Stroke: Fast Care Gets Golfer Back on Course
Every second of a stroke kills 32,000 brain cells. Pete Woods knew that as he dropped to the ground while playing golf on the course alone. As a perfusionist who runs the heart-lung bypass machine at Saint Luke’s Hospital, he also knew if someone didn’t find him soon, he might die.
A groundskeeper soon spotted him and called for help. Pete begged the ambulance crew to take him to Saint Luke’s South Hospital, but the stroke had affected his speech, and it sounded like gibberish.
Fortunately, the crew had special training from Saint Luke’s on treating possible stroke patients. They knew nearby Saint Luke’s South had all the best treatment protocols in place and notified its Emergency Department to activate “Code Stroke.”
Par for the course
This protocol that speeds treatment is one reason stroke patients are two times more likely to return home than those treated at other hospitals in the region.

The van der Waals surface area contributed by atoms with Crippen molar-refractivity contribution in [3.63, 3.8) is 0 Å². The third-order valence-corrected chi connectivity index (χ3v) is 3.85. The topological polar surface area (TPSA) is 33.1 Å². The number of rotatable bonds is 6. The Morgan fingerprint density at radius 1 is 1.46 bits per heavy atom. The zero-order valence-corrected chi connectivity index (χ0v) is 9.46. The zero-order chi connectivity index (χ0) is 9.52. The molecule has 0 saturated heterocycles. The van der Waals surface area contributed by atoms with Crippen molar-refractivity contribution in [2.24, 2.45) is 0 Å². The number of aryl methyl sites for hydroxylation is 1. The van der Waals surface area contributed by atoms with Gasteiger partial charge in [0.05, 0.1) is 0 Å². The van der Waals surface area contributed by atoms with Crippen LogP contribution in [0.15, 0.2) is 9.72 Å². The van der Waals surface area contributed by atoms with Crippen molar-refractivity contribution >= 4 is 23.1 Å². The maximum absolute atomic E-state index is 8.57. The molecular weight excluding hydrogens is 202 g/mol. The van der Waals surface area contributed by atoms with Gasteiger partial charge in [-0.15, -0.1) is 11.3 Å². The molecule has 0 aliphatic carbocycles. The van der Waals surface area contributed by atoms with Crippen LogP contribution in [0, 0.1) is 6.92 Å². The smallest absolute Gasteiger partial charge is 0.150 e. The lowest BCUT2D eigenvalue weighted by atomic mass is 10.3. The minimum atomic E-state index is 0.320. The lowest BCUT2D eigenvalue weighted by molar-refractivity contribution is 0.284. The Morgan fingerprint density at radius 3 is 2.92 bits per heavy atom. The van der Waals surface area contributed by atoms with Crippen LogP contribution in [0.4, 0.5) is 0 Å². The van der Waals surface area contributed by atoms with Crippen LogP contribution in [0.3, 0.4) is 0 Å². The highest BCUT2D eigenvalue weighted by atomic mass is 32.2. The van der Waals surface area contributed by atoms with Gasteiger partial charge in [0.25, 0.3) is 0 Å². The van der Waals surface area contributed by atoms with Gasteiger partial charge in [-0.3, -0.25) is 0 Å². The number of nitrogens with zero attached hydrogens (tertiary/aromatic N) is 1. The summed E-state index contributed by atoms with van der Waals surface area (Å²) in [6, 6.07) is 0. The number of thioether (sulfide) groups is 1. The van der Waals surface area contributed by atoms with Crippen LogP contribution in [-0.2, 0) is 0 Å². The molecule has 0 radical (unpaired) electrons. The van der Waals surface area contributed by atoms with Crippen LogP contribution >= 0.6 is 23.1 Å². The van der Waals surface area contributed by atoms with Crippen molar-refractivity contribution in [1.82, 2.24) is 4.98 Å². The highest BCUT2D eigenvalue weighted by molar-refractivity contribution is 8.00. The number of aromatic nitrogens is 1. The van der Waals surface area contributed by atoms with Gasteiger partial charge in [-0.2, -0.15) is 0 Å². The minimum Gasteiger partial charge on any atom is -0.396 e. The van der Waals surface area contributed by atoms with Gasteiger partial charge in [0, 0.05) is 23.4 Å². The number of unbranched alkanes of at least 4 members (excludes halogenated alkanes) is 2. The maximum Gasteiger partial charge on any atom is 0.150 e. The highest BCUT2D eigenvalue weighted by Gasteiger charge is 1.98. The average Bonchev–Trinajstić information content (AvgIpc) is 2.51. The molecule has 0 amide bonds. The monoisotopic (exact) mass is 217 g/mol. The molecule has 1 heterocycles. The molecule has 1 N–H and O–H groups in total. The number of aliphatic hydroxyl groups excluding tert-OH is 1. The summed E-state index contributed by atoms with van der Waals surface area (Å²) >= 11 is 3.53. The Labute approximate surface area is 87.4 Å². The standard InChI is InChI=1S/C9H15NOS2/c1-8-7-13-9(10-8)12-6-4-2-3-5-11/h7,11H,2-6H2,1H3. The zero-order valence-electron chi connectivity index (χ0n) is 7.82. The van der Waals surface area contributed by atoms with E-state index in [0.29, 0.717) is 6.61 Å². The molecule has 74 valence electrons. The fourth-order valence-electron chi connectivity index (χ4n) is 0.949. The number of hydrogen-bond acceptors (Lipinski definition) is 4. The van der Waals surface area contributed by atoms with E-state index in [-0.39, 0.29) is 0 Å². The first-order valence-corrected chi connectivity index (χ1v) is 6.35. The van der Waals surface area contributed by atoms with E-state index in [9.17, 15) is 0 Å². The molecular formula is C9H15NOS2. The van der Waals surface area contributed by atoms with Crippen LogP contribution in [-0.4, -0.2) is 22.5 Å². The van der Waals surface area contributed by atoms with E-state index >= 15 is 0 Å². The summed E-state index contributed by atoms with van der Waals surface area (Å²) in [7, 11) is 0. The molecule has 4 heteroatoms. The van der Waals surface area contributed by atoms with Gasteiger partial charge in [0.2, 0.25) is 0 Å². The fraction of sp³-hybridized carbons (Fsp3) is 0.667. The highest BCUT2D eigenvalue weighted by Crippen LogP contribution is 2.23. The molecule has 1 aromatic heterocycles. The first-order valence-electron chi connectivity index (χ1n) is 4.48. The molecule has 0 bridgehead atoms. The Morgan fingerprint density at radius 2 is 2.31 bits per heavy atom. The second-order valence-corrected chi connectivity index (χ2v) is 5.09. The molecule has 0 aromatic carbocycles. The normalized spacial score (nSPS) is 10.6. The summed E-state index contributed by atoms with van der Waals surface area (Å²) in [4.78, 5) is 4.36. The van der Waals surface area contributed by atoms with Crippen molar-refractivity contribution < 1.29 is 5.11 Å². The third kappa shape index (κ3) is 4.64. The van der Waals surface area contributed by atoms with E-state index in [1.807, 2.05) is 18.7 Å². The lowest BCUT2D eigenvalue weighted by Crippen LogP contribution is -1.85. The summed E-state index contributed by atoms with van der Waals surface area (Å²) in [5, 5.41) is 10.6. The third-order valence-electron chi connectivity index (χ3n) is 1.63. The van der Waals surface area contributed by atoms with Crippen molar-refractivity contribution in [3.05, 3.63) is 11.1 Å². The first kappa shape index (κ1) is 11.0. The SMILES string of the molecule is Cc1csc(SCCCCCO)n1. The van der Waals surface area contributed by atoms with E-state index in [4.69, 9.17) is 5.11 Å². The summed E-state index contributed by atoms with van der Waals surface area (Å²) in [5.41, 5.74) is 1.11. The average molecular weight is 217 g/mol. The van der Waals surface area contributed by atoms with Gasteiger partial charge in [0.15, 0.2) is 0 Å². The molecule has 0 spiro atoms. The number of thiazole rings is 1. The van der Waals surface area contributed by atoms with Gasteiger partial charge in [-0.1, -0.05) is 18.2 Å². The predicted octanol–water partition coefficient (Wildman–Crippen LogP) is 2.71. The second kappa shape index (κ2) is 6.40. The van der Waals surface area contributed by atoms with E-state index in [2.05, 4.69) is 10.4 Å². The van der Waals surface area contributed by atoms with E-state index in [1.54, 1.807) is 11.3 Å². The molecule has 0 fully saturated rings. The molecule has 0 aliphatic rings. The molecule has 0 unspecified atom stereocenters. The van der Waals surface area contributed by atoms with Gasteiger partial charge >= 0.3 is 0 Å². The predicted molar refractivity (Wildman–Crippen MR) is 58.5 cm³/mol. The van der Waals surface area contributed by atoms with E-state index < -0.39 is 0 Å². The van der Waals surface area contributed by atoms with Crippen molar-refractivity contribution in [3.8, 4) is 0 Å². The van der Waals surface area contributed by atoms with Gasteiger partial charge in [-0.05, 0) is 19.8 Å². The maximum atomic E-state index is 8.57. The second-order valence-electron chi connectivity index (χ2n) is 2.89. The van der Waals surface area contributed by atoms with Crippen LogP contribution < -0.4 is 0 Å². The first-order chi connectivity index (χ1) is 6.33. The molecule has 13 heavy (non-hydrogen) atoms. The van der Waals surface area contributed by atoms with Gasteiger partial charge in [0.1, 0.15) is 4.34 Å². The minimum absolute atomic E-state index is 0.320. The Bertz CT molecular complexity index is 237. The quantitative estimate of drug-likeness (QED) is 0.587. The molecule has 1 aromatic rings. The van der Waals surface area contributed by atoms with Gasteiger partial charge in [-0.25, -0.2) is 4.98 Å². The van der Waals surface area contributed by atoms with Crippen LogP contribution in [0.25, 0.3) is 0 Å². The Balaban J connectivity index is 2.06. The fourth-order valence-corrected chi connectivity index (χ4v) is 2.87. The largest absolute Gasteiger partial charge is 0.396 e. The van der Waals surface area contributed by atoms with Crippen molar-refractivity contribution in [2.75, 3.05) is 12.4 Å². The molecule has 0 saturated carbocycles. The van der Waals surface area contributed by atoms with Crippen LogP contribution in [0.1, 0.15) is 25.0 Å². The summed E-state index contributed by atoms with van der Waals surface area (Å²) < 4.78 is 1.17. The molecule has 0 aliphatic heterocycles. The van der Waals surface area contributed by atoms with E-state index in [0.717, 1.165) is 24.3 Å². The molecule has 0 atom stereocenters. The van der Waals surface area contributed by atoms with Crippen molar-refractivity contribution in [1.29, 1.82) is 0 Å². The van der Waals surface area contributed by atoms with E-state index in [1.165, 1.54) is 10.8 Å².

Per Saint Luke’s protocol, a neurologist, emergency physician, critical care nurse, time management nurse, and lab technicians all prepared to treat Pete. He had a clot deep in his left cortex, in an area that would dramatically interfere with a person’s ability to speak, according to neurologist Karen Arkin, M.D.
The sooner the clot-busting drug tPA is administered, the less the chances for bleeding. The drug was dripping into Pete’s vein only 52 minutes after he arrived. This protocol helps Saint Luke’s rank among the lowest rates in the nation for complications from tPA.
The next day, Pete underwent a test to measure his impairment on a stroke scale from zero (no impairment) to 32 (severe impairment). He aced the test.
“Getting a zero for stroke impairment was better than getting a hole in one,” he said.
Today, Pete’s back trying for one on his favorite golf course.